The NCSL Blog

U.S. Supreme Court

20
SCOTUS: OK for Police to Use Evidence Even if Stop Was Illegal

A police officer stopped Edward Streiff after he left a suspected drug house based on what the state later conceded were insufficient grounds, making the stop unlawful. But the U.S. Supreme Court held 5-3 that even though the initial stop was illegal, the drug evidence could be admissible against Streiff in a trial.

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20
 Is Merger Doomed?  SCOTUS to Decide

Whoever thought up merger provision in law probably long ago gave up worrying if it was unconstitutional, if they even ever thought about it. But now that person—and numerous cities, counties, and states—have reason to worry.

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16
SCOTUS Adopts New Theory of Liability Under False Claims Act

Fraud against the federal government is a problem for the states in particular when the fraud involves money taken from a federal-state program like Medicaid, which is what was alleged to have happened in Universal Health Services v. U.S. ex. rel. Escobar. The Supreme Court adopted a new theory of liability under the False Claims Act in this case. 

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16
Alabama Sued Over Internet Sales Tax

An internet retailer has filed suit against Alabama claiming its new rule requiring that all retailers who sell more than $250,000 in goods annually must collect sales tax—regardless of whether the retailer has a physical presence in the state—is unconstitutional.

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15
Playground Dispute Gets to Supreme Court

In Trinity Lutheran Church of Columbia v. Pauley, the U.S. Supreme Court will decide whether Missouri can refuse to allow a religious preschool to receive a state grant to resurface its playground based on Missouri’s “super-Establishment Clause.”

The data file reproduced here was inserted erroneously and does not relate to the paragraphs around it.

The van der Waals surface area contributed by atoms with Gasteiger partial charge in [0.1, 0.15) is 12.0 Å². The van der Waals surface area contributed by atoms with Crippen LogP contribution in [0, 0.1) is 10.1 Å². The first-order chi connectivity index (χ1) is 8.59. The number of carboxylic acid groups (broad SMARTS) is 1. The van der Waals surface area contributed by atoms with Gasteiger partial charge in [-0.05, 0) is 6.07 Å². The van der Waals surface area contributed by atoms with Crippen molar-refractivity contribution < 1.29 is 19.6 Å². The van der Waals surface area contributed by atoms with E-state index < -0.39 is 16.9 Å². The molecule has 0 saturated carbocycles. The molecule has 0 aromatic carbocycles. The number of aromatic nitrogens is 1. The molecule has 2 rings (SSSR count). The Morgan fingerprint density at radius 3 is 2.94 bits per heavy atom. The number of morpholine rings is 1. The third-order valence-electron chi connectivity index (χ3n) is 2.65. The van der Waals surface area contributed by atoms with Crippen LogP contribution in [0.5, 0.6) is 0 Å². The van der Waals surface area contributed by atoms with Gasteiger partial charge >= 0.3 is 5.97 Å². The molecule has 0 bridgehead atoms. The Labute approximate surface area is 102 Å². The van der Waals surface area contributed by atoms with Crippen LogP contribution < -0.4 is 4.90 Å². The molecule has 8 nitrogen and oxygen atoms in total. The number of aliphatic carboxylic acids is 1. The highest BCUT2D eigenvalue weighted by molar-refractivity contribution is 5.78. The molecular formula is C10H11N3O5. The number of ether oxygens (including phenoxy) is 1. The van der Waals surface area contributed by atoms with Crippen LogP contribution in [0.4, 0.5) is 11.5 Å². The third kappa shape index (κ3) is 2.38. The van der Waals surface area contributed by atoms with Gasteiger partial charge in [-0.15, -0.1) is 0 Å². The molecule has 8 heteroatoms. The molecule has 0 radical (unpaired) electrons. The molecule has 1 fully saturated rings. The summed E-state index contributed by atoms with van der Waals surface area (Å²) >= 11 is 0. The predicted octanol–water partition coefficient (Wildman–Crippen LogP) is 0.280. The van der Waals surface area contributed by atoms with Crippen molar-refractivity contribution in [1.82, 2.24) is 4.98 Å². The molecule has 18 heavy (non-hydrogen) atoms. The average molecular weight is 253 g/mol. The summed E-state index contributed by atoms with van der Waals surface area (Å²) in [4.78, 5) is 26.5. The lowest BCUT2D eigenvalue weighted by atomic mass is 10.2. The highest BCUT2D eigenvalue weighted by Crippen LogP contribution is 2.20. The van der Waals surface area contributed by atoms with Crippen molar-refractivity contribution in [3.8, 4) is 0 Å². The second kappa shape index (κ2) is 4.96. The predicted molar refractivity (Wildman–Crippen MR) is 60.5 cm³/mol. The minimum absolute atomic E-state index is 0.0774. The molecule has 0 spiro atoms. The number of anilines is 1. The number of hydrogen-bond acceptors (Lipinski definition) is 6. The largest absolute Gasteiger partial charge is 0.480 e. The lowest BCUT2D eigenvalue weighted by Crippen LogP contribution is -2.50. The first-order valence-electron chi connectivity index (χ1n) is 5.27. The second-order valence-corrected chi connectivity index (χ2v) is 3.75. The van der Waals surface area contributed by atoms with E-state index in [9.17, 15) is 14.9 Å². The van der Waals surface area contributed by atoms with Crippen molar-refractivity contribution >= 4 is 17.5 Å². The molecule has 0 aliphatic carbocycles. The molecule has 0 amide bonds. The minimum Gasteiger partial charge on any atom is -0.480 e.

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13
Break the Seal and Lose Your Case?

It is hard to keep quiet when you have a secret big enough that ABC’s “20/20” is interested in interviewing you. But if you talk too soon will the lawsuit your secret culminates in be dismissed?

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09
SCOTUS Rules Prosecutor-Turned-Judge May Be Unconstitutionally Biased

“Bias is easy to attribute to others and difficult to discern in oneself.” Sage words from Justice Anthony Kennedy and certainly pplicable outside the confines of the U.S. Supreme Court’s final opinion of the term involving the death penalty.

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08
SCOTUS to Rule on 'Predominance' Racial Gerrymandering Case

No sooner had the ink dried on Virginia’s latest redistricting Supreme Court case, Wittman v. Personhuballah (2016), than the Court has agreed to hear another redistricting challenge from the Commonwealth.

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07
Intellectually Disabled? As of When?

In Moore v. Texas, the U.S. Supreme Court will review a Texas Court of Criminal Appeals decision to apply a previous definition of “intellectually disabled” adopted in a 1992 death penalty case rather than the current definition.

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01
SCOTUS Kicks Virginia Redistricting Case for Lack of Standing

If you were expecting the third redistricting case the U.S. Supreme Court decided this term to be a blockbuster … you will be disappointed.

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About the NCSL Blog

This blog offers updates on the National Conference of State Legislatures' research and training, the latest on federalism and the state legislative institution, and posts about state legislators and legislative staff. The blog is edited by NCSL staff and written primarily by NCSL's experts on public policy and the state legislative institution.